Backed by these L.A. organizations, a cohort of young professionals have created a new work environment. The team now advises on multi-generational, multicultural, and multi-organizational COVID-19 rapid responses. They also lead advocacy campaigns to address the varied and emerging crises facing vulnerable communities of color throughout greater Los Angeles.
Samantha Nunez, a recent USC graduate and current Master’s in Communication Management candidate joined the ULF/LCLA team and hit the ground running by leading press conferences and key communications efforts. “I’ve had key guidance from mentors like ULF’s Interim Executive Director, Richard Xavier Corral, who gave me the space to develop professionally after I got my degree and that’s become a rarity within the current job market,” Samantha said.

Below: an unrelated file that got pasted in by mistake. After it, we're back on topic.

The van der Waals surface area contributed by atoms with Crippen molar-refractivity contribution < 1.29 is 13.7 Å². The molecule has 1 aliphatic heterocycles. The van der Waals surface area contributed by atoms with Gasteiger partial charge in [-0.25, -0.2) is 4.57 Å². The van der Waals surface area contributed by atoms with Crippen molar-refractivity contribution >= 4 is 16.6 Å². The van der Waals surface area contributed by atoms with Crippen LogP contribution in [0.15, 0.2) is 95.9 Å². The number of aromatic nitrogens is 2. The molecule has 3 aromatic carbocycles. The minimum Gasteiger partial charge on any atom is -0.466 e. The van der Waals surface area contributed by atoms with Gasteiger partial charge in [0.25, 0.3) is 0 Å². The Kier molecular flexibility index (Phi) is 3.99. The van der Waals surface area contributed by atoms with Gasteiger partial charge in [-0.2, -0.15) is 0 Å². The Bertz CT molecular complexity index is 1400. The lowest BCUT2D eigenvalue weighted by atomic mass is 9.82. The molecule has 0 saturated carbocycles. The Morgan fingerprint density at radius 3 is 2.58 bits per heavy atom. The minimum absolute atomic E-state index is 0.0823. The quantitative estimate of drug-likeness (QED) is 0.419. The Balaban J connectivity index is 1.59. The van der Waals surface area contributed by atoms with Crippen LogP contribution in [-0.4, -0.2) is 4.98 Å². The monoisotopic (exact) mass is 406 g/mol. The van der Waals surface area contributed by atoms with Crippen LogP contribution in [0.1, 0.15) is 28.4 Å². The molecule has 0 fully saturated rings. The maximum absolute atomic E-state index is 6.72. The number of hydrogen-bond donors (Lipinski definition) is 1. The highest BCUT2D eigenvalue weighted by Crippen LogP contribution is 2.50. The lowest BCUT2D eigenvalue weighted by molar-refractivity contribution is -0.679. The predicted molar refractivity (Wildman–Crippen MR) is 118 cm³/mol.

Samantha’s colleague and LCLA board member Jacob Montoya shares in this experience and helped produce ULF and LCLA’s signature Fireside CharLA virtual event series. The CharLA series served as a platform to bring even more work to these young people and directly connect them to the local officials that could make an active change in these young professionals’ communities. Los Angeles City Council President Emeritus Herb J. Wesson, Jr., who presided over monumental policy initiatives such as raising the minimum wage, pension reform and consolidating city elections to increase voter turnout is one of the many individuals who this partnership has given exclusive access to.